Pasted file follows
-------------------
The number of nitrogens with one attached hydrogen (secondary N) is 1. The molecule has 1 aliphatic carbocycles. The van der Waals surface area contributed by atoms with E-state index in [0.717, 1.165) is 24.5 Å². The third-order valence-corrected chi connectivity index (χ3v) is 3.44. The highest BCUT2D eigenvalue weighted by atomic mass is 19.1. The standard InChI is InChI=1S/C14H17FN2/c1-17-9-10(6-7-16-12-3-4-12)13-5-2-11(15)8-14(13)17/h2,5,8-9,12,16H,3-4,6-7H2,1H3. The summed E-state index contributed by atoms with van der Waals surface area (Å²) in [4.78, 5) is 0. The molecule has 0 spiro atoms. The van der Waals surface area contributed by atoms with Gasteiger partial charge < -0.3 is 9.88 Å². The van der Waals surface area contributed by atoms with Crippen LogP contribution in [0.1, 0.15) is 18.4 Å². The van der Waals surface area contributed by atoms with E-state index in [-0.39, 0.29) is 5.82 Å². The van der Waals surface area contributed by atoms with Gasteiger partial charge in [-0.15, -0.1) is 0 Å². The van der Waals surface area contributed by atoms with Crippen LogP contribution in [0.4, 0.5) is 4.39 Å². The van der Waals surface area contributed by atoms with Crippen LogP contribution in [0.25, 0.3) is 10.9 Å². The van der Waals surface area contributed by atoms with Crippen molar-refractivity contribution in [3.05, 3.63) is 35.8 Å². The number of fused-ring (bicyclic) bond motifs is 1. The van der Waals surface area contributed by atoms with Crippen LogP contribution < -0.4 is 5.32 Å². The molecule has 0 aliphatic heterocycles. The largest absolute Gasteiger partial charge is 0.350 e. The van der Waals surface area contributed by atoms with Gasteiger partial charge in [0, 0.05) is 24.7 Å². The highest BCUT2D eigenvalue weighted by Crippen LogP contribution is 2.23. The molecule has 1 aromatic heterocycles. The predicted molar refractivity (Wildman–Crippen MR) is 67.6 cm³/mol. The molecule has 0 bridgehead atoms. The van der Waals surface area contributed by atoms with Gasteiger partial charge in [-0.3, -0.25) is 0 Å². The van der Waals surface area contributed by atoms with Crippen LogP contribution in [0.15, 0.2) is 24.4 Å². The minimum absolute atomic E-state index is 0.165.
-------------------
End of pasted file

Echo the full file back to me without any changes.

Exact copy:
The number of nitrogens with one attached hydrogen (secondary N) is 1. The molecule has 1 aliphatic carbocycles. The van der Waals surface area contributed by atoms with E-state index in [0.717, 1.165) is 24.5 Å². The third-order valence-corrected chi connectivity index (χ3v) is 3.44. The highest BCUT2D eigenvalue weighted by atomic mass is 19.1. The standard InChI is InChI=1S/C14H17FN2/c1-17-9-10(6-7-16-12-3-4-12)13-5-2-11(15)8-14(13)17/h2,5,8-9,12,16H,3-4,6-7H2,1H3. The summed E-state index contributed by atoms with van der Waals surface area (Å²) in [4.78, 5) is 0. The molecule has 0 spiro atoms. The van der Waals surface area contributed by atoms with Gasteiger partial charge < -0.3 is 9.88 Å². The van der Waals surface area contributed by atoms with Crippen LogP contribution in [0.1, 0.15) is 18.4 Å². The van der Waals surface area contributed by atoms with E-state index in [-0.39, 0.29) is 5.82 Å². The van der Waals surface area contributed by atoms with Gasteiger partial charge in [-0.15, -0.1) is 0 Å². The van der Waals surface area contributed by atoms with Crippen LogP contribution in [0.4, 0.5) is 4.39 Å². The van der Waals surface area contributed by atoms with Crippen LogP contribution in [0.25, 0.3) is 10.9 Å². The van der Waals surface area contributed by atoms with Crippen molar-refractivity contribution in [3.05, 3.63) is 35.8 Å². The number of fused-ring (bicyclic) bond motifs is 1. The van der Waals surface area contributed by atoms with Crippen LogP contribution < -0.4 is 5.32 Å². The molecule has 0 aliphatic heterocycles. The largest absolute Gasteiger partial charge is 0.350 e. The van der Waals surface area contributed by atoms with Gasteiger partial charge in [0, 0.05) is 24.7 Å². The highest BCUT2D eigenvalue weighted by Crippen LogP contribution is 2.23. The molecule has 1 aromatic heterocycles. The predicted molar refractivity (Wildman–Crippen MR) is 67.6 cm³/mol. The molecule has 0 bridgehead atoms. The van der Waals surface area contributed by atoms with Gasteiger partial charge in [-0.3, -0.25) is 0 Å². The van der Waals surface area contributed by atoms with Crippen LogP contribution in [0.15, 0.2) is 24.4 Å². The minimum absolute atomic E-state index is 0.165.